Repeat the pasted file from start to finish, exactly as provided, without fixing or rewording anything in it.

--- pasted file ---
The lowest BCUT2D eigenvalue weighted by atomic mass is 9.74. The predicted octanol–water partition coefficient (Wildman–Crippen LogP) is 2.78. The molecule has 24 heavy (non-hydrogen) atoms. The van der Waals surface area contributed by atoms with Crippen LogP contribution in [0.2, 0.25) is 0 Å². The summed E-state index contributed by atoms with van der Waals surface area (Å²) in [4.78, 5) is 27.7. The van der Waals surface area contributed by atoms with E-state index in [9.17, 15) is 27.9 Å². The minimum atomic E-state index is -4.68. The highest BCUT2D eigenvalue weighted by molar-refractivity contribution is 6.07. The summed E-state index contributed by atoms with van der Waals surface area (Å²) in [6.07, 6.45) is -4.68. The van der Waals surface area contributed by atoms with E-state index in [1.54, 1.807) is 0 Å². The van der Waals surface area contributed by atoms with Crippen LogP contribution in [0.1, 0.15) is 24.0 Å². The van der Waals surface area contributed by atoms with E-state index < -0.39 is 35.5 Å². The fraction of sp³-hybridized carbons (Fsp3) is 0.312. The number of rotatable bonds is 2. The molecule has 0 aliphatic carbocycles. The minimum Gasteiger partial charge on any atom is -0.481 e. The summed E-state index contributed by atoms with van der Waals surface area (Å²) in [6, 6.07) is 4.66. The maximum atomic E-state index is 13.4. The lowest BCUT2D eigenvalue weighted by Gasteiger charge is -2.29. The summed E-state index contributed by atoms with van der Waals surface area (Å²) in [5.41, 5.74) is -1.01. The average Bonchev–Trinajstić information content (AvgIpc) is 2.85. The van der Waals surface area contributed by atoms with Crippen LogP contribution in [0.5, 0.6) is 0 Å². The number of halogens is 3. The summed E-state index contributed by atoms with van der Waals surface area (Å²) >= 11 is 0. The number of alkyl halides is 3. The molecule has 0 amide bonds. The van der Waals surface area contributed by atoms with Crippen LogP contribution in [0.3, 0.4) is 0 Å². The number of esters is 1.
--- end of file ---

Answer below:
The lowest BCUT2D eigenvalue weighted by atomic mass is 9.74. The predicted octanol–water partition coefficient (Wildman–Crippen LogP) is 2.78. The molecule has 24 heavy (non-hydrogen) atoms. The van der Waals surface area contributed by atoms with Crippen LogP contribution in [0.2, 0.25) is 0 Å². The summed E-state index contributed by atoms with van der Waals surface area (Å²) in [4.78, 5) is 27.7. The van der Waals surface area contributed by atoms with E-state index in [9.17, 15) is 27.9 Å². The minimum atomic E-state index is -4.68. The highest BCUT2D eigenvalue weighted by molar-refractivity contribution is 6.07. The summed E-state index contributed by atoms with van der Waals surface area (Å²) in [6.07, 6.45) is -4.68. The van der Waals surface area contributed by atoms with E-state index in [1.54, 1.807) is 0 Å². The van der Waals surface area contributed by atoms with Crippen LogP contribution in [0.1, 0.15) is 24.0 Å². The van der Waals surface area contributed by atoms with E-state index < -0.39 is 35.5 Å². The fraction of sp³-hybridized carbons (Fsp3) is 0.312. The number of rotatable bonds is 2. The molecule has 0 aliphatic carbocycles. The minimum Gasteiger partial charge on any atom is -0.481 e. The summed E-state index contributed by atoms with van der Waals surface area (Å²) in [6, 6.07) is 4.66. The maximum atomic E-state index is 13.4. The lowest BCUT2D eigenvalue weighted by Gasteiger charge is -2.29. The summed E-state index contributed by atoms with van der Waals surface area (Å²) in [5.41, 5.74) is -1.01. The average Bonchev–Trinajstić information content (AvgIpc) is 2.85. The van der Waals surface area contributed by atoms with Crippen LogP contribution in [0.5, 0.6) is 0 Å². The number of halogens is 3. The summed E-state index contributed by atoms with van der Waals surface area (Å²) >= 11 is 0. The number of alkyl halides is 3. The molecule has 0 amide bonds. The van der Waals surface area contributed by atoms with Crippen LogP contribution in [0.3, 0.4) is 0 Å². The number of esters is 1.